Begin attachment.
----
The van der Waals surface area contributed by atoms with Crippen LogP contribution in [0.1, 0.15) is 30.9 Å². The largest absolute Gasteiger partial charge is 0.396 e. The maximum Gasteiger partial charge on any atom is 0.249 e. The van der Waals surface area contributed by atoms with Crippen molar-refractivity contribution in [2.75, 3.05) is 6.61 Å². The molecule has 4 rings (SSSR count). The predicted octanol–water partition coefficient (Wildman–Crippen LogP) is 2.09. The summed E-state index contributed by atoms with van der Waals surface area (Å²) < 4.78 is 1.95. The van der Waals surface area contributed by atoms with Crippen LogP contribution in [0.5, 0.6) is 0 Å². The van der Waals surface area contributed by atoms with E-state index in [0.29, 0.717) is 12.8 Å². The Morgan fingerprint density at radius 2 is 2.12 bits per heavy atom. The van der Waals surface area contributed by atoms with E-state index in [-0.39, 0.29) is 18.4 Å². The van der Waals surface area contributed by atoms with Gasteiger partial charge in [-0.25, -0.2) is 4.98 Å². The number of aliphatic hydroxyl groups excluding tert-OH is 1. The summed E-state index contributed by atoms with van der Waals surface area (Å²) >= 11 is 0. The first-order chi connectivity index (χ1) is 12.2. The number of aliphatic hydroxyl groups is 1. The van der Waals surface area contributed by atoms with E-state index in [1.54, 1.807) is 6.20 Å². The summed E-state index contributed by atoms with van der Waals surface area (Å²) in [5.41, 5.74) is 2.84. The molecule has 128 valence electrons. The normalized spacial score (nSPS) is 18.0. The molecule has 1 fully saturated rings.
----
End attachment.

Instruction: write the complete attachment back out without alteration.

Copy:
The van der Waals surface area contributed by atoms with Crippen LogP contribution in [0.1, 0.15) is 30.9 Å². The largest absolute Gasteiger partial charge is 0.396 e. The maximum Gasteiger partial charge on any atom is 0.249 e. The van der Waals surface area contributed by atoms with Crippen molar-refractivity contribution in [2.75, 3.05) is 6.61 Å². The molecule has 4 rings (SSSR count). The predicted octanol–water partition coefficient (Wildman–Crippen LogP) is 2.09. The summed E-state index contributed by atoms with van der Waals surface area (Å²) < 4.78 is 1.95. The van der Waals surface area contributed by atoms with Crippen LogP contribution in [0.5, 0.6) is 0 Å². The van der Waals surface area contributed by atoms with E-state index in [0.29, 0.717) is 12.8 Å². The Morgan fingerprint density at radius 2 is 2.12 bits per heavy atom. The van der Waals surface area contributed by atoms with E-state index in [-0.39, 0.29) is 18.4 Å². The van der Waals surface area contributed by atoms with Gasteiger partial charge in [-0.25, -0.2) is 4.98 Å². The number of aliphatic hydroxyl groups excluding tert-OH is 1. The summed E-state index contributed by atoms with van der Waals surface area (Å²) >= 11 is 0. The first-order chi connectivity index (χ1) is 12.2. The number of aliphatic hydroxyl groups is 1. The van der Waals surface area contributed by atoms with E-state index in [1.54, 1.807) is 6.20 Å². The summed E-state index contributed by atoms with van der Waals surface area (Å²) in [5.41, 5.74) is 2.84. The molecule has 128 valence electrons. The normalized spacial score (nSPS) is 18.0. The molecule has 1 fully saturated rings.